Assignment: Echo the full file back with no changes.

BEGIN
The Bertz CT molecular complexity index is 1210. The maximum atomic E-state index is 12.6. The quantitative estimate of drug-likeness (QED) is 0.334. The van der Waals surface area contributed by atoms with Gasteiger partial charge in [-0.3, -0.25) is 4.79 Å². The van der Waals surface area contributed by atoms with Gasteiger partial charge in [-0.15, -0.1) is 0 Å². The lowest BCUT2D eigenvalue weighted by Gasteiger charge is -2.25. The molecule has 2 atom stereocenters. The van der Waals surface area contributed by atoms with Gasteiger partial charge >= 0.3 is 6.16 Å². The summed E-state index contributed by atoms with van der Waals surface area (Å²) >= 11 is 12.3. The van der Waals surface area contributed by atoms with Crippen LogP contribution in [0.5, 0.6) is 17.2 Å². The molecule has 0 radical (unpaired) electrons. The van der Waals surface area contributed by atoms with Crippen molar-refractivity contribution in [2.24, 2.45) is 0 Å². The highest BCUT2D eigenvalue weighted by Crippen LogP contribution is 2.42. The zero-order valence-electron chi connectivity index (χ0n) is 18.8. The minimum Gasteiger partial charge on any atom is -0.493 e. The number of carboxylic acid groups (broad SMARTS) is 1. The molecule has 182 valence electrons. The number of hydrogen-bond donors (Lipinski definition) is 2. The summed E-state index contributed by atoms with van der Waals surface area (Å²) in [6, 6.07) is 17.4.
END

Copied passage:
The Bertz CT molecular complexity index is 1210. The maximum atomic E-state index is 12.6. The quantitative estimate of drug-likeness (QED) is 0.334. The van der Waals surface area contributed by atoms with Gasteiger partial charge in [-0.3, -0.25) is 4.79 Å². The van der Waals surface area contributed by atoms with Gasteiger partial charge in [-0.15, -0.1) is 0 Å². The lowest BCUT2D eigenvalue weighted by Gasteiger charge is -2.25. The molecule has 2 atom stereocenters. The van der Waals surface area contributed by atoms with Gasteiger partial charge >= 0.3 is 6.16 Å². The summed E-state index contributed by atoms with van der Waals surface area (Å²) >= 11 is 12.3. The van der Waals surface area contributed by atoms with Crippen LogP contribution in [0.5, 0.6) is 17.2 Å². The molecule has 0 radical (unpaired) electrons. The van der Waals surface area contributed by atoms with Crippen molar-refractivity contribution in [2.24, 2.45) is 0 Å². The highest BCUT2D eigenvalue weighted by Crippen LogP contribution is 2.42. The zero-order valence-electron chi connectivity index (χ0n) is 18.8. The minimum Gasteiger partial charge on any atom is -0.493 e. The number of carboxylic acid groups (broad SMARTS) is 1. The molecule has 182 valence electrons. The number of hydrogen-bond donors (Lipinski definition) is 2. The summed E-state index contributed by atoms with van der Waals surface area (Å²) in [6, 6.07) is 17.4.